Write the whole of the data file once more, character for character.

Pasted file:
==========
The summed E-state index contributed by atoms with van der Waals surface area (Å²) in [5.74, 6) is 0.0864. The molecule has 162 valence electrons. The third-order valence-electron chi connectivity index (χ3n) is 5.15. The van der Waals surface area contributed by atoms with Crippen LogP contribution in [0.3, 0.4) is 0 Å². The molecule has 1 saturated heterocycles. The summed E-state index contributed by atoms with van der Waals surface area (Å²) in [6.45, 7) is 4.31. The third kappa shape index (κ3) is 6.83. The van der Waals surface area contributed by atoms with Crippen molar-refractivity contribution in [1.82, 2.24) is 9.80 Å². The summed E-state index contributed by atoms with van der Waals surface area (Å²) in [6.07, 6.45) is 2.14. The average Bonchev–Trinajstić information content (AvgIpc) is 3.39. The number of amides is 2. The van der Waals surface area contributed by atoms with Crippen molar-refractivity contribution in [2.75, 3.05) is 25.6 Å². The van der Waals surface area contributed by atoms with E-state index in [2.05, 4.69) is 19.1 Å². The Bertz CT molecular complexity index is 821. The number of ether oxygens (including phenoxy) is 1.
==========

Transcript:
The summed E-state index contributed by atoms with van der Waals surface area (Å²) in [5.74, 6) is 0.0864. The molecule has 162 valence electrons. The third-order valence-electron chi connectivity index (χ3n) is 5.15. The van der Waals surface area contributed by atoms with Crippen LogP contribution in [0.3, 0.4) is 0 Å². The molecule has 1 saturated heterocycles. The summed E-state index contributed by atoms with van der Waals surface area (Å²) in [6.45, 7) is 4.31. The third kappa shape index (κ3) is 6.83. The van der Waals surface area contributed by atoms with Crippen molar-refractivity contribution in [1.82, 2.24) is 9.80 Å². The summed E-state index contributed by atoms with van der Waals surface area (Å²) in [6.07, 6.45) is 2.14. The average Bonchev–Trinajstić information content (AvgIpc) is 3.39. The number of amides is 2. The van der Waals surface area contributed by atoms with Crippen molar-refractivity contribution in [2.75, 3.05) is 25.6 Å². The van der Waals surface area contributed by atoms with E-state index in [2.05, 4.69) is 19.1 Å². The Bertz CT molecular complexity index is 821. The number of ether oxygens (including phenoxy) is 1.